noun[mass noun] historical
1(In England and Scotland) tenure by which land or property in a town was held in return for service or annual rent.
- Every holder of burgage lands must perform suit for them at the four General Courts.
- It has been the practice in Ipswich from antiquity that no tenant of tenements in the town held by free burgage do homage or fealty for them to the property's chief lord.
- In parliamentary boroughs the franchise had always varied but there were four main groups - corporation, freeman, burgage, and inhabitant householder.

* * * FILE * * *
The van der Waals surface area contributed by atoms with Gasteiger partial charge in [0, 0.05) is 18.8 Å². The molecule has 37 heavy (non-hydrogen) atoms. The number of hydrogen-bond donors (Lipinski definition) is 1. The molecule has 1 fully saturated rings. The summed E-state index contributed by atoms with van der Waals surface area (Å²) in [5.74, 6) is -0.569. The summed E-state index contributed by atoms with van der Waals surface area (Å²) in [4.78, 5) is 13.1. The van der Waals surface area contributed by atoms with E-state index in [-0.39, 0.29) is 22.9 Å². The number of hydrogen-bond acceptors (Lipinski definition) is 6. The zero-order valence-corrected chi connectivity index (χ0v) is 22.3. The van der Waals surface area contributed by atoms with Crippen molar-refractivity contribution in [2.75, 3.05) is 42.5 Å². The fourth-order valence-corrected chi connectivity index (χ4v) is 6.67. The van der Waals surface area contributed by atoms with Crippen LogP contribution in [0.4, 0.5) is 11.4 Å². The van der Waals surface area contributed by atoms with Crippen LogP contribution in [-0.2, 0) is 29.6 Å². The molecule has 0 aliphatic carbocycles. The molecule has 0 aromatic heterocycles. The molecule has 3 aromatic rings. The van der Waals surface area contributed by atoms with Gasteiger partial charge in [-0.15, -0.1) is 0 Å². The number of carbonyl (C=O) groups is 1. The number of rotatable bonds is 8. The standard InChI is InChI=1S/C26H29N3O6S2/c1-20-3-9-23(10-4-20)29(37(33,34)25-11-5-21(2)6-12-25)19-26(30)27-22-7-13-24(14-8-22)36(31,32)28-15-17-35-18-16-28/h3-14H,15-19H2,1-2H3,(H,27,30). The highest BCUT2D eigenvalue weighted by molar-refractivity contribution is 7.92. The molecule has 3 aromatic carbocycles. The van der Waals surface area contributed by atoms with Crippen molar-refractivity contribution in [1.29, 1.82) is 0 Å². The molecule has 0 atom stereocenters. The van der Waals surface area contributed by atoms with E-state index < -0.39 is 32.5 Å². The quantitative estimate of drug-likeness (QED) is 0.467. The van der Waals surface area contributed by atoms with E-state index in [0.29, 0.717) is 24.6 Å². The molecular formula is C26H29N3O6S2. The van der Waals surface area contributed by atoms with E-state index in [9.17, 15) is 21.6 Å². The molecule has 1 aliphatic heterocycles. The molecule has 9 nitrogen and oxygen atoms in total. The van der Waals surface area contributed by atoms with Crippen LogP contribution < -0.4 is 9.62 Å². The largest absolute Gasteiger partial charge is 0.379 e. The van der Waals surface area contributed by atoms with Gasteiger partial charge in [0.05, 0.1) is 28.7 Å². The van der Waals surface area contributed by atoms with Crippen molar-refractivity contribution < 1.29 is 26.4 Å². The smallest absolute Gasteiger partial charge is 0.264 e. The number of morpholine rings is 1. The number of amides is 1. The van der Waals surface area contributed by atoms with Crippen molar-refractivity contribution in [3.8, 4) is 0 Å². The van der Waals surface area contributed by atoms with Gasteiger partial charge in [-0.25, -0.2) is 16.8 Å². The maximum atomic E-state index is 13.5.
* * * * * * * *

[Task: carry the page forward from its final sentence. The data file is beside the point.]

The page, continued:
1.1 [count noun] A house or other property held by burgage tenure.
- If any man wishes to sell any burgage property, the sale must be announced at the next court when, if any of his kinsman wishes to buy the property, he may do so at a lower price than anyone else.
- This traffic had the effect of multiplying burgages and therefore votes in the Pembroke interest.
- As the plans stand, the historic burgages will be bulldozed to make way for the cinema and a restaurant.
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